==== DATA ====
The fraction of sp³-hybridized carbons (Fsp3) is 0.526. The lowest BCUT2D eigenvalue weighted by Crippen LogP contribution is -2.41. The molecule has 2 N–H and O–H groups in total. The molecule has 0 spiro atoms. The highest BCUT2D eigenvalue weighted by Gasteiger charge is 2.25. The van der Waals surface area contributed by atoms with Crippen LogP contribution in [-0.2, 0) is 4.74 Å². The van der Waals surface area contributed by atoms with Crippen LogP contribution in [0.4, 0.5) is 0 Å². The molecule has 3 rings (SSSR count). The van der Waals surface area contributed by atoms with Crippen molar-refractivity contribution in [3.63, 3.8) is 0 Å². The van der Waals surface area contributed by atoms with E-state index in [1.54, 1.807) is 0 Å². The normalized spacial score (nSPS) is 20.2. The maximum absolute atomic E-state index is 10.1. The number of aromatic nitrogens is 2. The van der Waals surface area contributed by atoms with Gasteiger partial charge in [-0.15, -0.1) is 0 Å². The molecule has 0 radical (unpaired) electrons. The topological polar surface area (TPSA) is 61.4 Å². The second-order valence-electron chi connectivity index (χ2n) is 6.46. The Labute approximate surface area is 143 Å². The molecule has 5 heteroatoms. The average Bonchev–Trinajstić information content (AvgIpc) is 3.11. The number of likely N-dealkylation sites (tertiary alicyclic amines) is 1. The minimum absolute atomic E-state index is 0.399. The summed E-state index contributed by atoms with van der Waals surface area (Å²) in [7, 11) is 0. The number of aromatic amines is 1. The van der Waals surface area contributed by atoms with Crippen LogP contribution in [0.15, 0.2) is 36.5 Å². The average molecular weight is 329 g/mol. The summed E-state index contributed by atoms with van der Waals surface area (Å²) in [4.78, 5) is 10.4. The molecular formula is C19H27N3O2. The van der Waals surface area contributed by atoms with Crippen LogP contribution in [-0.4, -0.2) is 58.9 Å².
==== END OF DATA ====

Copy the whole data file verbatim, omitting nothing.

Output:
The fraction of sp³-hybridized carbons (Fsp3) is 0.526. The lowest BCUT2D eigenvalue weighted by Crippen LogP contribution is -2.41. The molecule has 2 N–H and O–H groups in total. The molecule has 0 spiro atoms. The highest BCUT2D eigenvalue weighted by Gasteiger charge is 2.25. The van der Waals surface area contributed by atoms with Crippen LogP contribution in [-0.2, 0) is 4.74 Å². The van der Waals surface area contributed by atoms with Crippen LogP contribution in [0.4, 0.5) is 0 Å². The molecule has 3 rings (SSSR count). The van der Waals surface area contributed by atoms with Crippen molar-refractivity contribution in [3.63, 3.8) is 0 Å². The van der Waals surface area contributed by atoms with E-state index in [1.54, 1.807) is 0 Å². The normalized spacial score (nSPS) is 20.2. The maximum absolute atomic E-state index is 10.1. The number of aromatic nitrogens is 2. The van der Waals surface area contributed by atoms with Gasteiger partial charge in [-0.15, -0.1) is 0 Å². The molecule has 0 radical (unpaired) electrons. The topological polar surface area (TPSA) is 61.4 Å². The second-order valence-electron chi connectivity index (χ2n) is 6.46. The Labute approximate surface area is 143 Å². The molecule has 5 heteroatoms. The average Bonchev–Trinajstić information content (AvgIpc) is 3.11. The number of likely N-dealkylation sites (tertiary alicyclic amines) is 1. The minimum absolute atomic E-state index is 0.399. The summed E-state index contributed by atoms with van der Waals surface area (Å²) in [7, 11) is 0. The number of aromatic amines is 1. The van der Waals surface area contributed by atoms with Crippen LogP contribution in [0.15, 0.2) is 36.5 Å². The average molecular weight is 329 g/mol. The summed E-state index contributed by atoms with van der Waals surface area (Å²) in [4.78, 5) is 10.4. The molecular formula is C19H27N3O2. The van der Waals surface area contributed by atoms with Crippen LogP contribution in [-0.4, -0.2) is 58.9 Å².